Social welfare grey zones: how and why subnational actors provide when nations do not?

Erica Dobbs, Peggy Levitt, Sonia Parella, Alisa Petroff

Research output: Contribution to journalArticleResearch

7 Citations (Scopus)


© 2018, © 2018 Informa UK Limited, trading as Taylor & Francis Group. In an era where even citizenship is not a guarantee of access to the welfare state, can non-citizens gain access to social protection? Using health care as a lens, and the United States and Spain as cases, we find that non-citizens do have access to social protection via what we call ‘grey zones’, namely points of disagreement between national and local governments that create opportunities for non-citizens. Grey zones are possible due to processes that are often seen as disenfranchising: the denationalisation of policy and the disaggregation of citizenship. In addition, they tend to open up regardless of the nature or intent of national reforms. That said, we find significant variation in the extent to which subnational governments take advantage of them. While differences are somewhat explained by partisanship, significant outliers warrant further investigation.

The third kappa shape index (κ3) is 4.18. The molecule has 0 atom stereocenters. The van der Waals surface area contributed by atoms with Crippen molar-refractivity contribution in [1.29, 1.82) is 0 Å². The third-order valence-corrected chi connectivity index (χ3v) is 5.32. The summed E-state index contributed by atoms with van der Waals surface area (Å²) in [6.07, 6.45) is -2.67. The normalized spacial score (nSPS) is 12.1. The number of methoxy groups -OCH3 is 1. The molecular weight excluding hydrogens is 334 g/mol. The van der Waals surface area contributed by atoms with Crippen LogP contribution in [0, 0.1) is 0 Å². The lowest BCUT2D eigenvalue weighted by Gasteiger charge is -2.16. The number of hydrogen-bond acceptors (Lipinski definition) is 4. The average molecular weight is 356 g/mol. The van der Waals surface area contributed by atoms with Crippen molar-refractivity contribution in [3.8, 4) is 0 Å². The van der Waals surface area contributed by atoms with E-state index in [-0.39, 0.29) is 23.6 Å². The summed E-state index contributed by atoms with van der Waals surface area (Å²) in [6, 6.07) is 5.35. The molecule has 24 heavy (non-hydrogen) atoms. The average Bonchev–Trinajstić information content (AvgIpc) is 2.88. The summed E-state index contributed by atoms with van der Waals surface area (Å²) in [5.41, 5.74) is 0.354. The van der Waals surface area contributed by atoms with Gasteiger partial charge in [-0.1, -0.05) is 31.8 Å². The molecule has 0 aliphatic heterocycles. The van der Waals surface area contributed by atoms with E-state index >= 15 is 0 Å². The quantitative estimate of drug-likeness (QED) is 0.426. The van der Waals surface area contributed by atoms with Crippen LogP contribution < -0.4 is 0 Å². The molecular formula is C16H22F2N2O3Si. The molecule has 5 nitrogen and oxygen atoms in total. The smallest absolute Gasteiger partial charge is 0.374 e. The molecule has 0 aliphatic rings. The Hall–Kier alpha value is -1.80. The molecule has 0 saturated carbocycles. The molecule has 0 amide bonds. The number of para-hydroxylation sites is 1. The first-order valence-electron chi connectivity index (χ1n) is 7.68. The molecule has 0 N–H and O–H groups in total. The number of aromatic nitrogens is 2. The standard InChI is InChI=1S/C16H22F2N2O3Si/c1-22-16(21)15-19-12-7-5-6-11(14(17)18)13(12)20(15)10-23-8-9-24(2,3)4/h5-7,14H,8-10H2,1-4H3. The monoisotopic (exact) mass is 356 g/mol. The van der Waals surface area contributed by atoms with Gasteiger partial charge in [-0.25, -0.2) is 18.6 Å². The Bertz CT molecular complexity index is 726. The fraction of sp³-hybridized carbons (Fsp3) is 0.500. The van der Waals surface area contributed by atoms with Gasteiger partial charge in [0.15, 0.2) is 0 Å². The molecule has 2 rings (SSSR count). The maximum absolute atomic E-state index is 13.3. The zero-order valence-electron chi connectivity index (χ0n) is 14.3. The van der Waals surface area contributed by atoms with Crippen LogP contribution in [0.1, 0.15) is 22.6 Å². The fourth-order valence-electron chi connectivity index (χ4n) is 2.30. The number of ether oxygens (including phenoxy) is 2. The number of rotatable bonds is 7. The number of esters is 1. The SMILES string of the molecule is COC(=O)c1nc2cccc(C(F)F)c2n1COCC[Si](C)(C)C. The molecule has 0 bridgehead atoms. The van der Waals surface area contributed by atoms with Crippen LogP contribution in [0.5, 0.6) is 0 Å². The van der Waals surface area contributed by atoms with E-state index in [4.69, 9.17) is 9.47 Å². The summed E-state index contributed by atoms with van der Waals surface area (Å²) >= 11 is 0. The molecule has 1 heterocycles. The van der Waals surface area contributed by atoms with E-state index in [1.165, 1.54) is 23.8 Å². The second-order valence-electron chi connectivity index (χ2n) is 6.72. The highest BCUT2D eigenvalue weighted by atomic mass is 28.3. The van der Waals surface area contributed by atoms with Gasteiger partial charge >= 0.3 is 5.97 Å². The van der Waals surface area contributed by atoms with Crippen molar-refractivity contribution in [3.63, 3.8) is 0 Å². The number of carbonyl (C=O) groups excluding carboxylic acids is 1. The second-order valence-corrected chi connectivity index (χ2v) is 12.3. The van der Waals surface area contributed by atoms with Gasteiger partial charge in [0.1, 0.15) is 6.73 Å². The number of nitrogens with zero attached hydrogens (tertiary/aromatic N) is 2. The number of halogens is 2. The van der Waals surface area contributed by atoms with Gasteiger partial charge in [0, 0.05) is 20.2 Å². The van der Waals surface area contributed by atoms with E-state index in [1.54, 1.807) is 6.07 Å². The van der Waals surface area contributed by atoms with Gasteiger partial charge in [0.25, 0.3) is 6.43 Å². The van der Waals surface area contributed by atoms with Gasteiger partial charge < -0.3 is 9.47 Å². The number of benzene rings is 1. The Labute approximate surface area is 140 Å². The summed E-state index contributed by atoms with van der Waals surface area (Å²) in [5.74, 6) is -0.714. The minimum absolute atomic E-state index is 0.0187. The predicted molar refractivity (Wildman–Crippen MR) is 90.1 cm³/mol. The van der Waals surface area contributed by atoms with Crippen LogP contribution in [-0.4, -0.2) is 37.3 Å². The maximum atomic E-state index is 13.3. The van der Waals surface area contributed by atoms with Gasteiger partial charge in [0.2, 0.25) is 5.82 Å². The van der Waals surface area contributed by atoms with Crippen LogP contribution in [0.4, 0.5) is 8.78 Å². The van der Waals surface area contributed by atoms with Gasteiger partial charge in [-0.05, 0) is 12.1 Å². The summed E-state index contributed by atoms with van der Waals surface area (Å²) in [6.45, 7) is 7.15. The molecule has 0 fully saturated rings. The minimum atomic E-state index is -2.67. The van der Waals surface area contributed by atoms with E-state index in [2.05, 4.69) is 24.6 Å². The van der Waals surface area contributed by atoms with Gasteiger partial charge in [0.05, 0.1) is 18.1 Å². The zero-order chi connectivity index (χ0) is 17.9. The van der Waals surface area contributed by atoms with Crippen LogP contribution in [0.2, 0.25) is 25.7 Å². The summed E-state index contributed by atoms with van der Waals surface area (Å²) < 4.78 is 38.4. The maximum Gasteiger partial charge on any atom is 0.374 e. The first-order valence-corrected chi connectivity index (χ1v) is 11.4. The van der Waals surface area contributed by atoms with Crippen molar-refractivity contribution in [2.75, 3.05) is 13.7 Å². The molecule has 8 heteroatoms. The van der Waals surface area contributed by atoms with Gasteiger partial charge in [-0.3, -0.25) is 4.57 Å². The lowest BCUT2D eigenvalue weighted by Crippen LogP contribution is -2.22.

Original languageEnglish
Pages (from-to)1595-1612
JournalJournal of Ethnic and Migration Studies
Publication statusPublished - 4 Jul 2019


  • health care
  • Immigration
  • Spain
  • state and local government
  • United States


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